While much of the local and national talk around pension reform is directed at public employees, the biggest current changes are occurring in the private sector.
The Federal Reserve calls it Operation Twist, named after the 1961 Chubby Checker hit that sparked gyrating hips in dance halls across America. That was also the first year the Fed embarked on a mission to purchase long-term Treasury notes in an effort to drive down interest rates on long-term loans.
Peter Lindert is one of the preeminent voices in the “deep history” field of economics, which looks at the world economy over the scope of all human history. We recently talked with the UC Davis professor about the U.S. and global economies and the penchant for both to experience exhilarating highs and devastating lows.
With the real estate market in the tank, many investors are thinking twice about real estate investment trusts, or REITs. And that suits Jim Johnson just fine.
Hedge funds are back. Worries about European debt crisis, war in the Middle East and the potential for rating agencies to downgrade America’s treasuries have rattled shareholders. But those fears haven’t held back investors from pouring record amounts of capital into the cowboy country of largely unregulated, nontransparent funds.
Looking back, it’s easy to see how some local government pension plans wound up underfunded. As described in last month’s issue, much of the blame goes to generous legislation passed during California’s boom cycles.
After a jarring sell-off and resulting glut, there’s just one word for today’s municipal bond market: precarious.
Lesli Pletcher’s parents were not extravagantly wealthy by any stretch of the imagination. However, true to form of a couple raised during the Great Depression, they were frugal and financially cautious so that, by the end of their lives, they had amassed a substantial estate capable of easily sustaining Pletcher’s father in his $9,000-a-month Alzheimer’s care facility.
There’s a lot of legal hubbub in California surrounding Property-Assessed Clean Energy programs. Also known as PACE, the programs could be headed for troubled waters.
Bob Grandinetti needed $400,000 — fast.
It’s no secret that city leaders have cut jobs, programs and services as quickly and responsibly as possible in response to economic malaise. But the numbers still fall short of filling growing budget gaps in jurisdictions across the region.
Stop me if you’ve heard this one: A lawyer dies young and arrives at the Pearly Gates.
“There must be some mistake!” he wails. “I’m only 31!”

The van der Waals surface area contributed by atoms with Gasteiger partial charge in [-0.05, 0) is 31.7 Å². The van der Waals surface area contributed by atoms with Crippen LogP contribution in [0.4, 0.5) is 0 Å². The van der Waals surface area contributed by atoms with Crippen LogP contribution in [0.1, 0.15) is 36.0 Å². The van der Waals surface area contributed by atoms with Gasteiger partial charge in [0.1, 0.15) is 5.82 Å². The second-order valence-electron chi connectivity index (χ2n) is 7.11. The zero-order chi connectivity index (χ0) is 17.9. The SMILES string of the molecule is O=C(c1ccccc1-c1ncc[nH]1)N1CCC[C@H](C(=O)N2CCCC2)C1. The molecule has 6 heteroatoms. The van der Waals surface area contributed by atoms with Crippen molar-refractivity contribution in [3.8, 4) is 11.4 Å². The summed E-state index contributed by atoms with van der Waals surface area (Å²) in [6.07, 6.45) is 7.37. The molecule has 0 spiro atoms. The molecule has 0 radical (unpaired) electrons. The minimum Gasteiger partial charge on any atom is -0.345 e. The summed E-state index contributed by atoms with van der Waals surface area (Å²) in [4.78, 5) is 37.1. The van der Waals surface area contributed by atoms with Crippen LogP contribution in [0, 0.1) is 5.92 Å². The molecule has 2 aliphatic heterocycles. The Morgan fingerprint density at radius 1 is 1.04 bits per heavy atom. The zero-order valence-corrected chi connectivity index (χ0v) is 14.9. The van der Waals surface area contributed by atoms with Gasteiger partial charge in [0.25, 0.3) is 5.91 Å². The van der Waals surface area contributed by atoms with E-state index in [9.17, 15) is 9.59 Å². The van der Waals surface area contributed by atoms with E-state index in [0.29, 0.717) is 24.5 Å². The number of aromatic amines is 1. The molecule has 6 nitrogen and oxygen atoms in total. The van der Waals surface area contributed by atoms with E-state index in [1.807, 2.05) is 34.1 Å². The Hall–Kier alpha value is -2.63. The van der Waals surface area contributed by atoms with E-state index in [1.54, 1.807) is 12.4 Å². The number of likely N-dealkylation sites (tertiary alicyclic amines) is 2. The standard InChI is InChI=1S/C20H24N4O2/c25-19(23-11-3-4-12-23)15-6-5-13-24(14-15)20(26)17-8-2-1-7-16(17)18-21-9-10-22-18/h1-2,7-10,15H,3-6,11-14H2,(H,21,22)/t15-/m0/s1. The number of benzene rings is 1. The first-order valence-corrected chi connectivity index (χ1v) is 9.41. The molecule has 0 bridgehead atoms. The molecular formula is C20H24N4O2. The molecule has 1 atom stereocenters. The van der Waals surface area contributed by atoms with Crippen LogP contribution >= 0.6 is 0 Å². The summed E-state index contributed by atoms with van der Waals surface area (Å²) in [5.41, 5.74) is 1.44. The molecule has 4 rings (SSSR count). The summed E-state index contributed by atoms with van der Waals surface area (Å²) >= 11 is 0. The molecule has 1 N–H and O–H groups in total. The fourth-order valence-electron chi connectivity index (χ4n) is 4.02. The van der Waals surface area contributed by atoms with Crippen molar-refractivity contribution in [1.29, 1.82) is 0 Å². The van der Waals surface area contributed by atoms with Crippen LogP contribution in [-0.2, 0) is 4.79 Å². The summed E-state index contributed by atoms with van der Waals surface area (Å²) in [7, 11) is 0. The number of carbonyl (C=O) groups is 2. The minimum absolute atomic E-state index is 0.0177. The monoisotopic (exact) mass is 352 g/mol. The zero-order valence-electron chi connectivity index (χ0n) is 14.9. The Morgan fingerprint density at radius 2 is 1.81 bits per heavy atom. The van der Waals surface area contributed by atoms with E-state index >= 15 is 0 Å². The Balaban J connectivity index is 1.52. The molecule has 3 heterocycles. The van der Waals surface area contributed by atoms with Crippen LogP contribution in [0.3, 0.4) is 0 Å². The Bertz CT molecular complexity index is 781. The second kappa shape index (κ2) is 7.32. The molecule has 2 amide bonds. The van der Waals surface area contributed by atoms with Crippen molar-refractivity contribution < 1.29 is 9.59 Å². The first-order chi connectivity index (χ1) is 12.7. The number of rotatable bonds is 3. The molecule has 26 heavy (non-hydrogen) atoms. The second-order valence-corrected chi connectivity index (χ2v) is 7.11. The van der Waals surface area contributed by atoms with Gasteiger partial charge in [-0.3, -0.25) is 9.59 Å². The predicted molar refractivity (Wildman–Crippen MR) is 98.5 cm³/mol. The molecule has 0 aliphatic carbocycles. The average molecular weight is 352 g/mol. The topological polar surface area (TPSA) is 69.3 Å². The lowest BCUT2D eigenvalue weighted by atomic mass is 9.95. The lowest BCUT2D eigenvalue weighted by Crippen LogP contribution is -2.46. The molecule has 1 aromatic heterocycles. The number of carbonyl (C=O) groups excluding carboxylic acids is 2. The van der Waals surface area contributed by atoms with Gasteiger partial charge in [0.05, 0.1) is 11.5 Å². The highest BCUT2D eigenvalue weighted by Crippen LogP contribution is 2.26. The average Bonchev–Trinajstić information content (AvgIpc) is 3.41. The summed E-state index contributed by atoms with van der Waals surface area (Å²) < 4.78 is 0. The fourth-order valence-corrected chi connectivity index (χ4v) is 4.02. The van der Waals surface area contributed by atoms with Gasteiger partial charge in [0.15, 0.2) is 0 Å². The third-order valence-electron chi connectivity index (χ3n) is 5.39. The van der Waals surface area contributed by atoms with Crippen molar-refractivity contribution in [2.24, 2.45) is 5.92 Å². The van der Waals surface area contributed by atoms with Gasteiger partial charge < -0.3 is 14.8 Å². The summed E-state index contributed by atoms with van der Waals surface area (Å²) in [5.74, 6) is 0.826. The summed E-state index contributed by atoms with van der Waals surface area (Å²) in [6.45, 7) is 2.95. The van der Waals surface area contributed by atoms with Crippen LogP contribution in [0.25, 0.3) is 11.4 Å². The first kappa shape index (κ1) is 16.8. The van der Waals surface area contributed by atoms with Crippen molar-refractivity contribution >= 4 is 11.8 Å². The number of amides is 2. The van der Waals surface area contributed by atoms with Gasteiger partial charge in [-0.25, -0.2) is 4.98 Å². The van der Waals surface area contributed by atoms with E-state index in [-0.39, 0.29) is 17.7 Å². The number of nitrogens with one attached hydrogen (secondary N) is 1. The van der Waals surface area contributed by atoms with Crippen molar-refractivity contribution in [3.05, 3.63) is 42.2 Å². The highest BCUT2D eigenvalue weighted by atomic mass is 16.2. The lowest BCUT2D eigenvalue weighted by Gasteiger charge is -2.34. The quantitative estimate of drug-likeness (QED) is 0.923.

St. Peter consults the records and disagrees. “Judging by the number of hours you’ve billed, you’re at least 73.”
Asset-based lending can be more expensive than a bank loan or line of credit, but for some it may be the best choice, providing flexibility and cash flow when others won’t.
Red Hawk Casino opened in December, just weeks after economic woes sent the stock market plunging. The launch of the new venue just off Highway 50 coincided with a sharp drop in gross gaming revenue at Nevada’s Lake Tahoe casinos, and California casinos also felt the sting as gamblers gave Red Hawk a try.
It’s the meeting no business owner wants, an adult equivalent to sitting in the principal’s office.
Only instead of a principal, the person calling you in is a banker. And instead of the dreaded “permanent record,” the folder on the desk is an agreement for a business loan, a line of credit, equipment financing or some other form of borrowed money that helps keep the company afloat.
Wearing coveralls and galoshes caked in manure and mud, a father and son attach suction devices to the teats of ailing cows.
The new-home market in Solano County soared even higher than that of California as a whole, and it fell harder too.
The smart landlords are doing whatever it takes to keep old tenants and lure new ones. That includes free rent, bigger allowances for tenant improvements, free signs and plain old cash. “If there is less than two years remaining on the lease, a savvy landlord really should be talking to them about extending,” Frisch says. “Oftentimes landlords and property managers don’t start that conversation until it is much later in the lease term.” But if a tenant is in good enough financial shape to keep paying the rent, very few landlords will renegotiate a deal with more than two years left, Frisch says.
California is running out of money, pure and simple. As we go to press, the state is finalizing the budget and lurching from one financial crisis to the next thanks to elected leaders who put politics above fiscal responsibility.
The credit crunch and other broad changes in economic conditions cut a wide swath through the ranks of potential buyers. Those who are left are biding their time, lining up cash and waiting for a sweet deal, probably a distressed property at a bargain price. But far fewer multifamily properties are facing the default notices that helped drive down prices for single-family homes, and many landlords are trying to ride out the storm. The result is very few deals.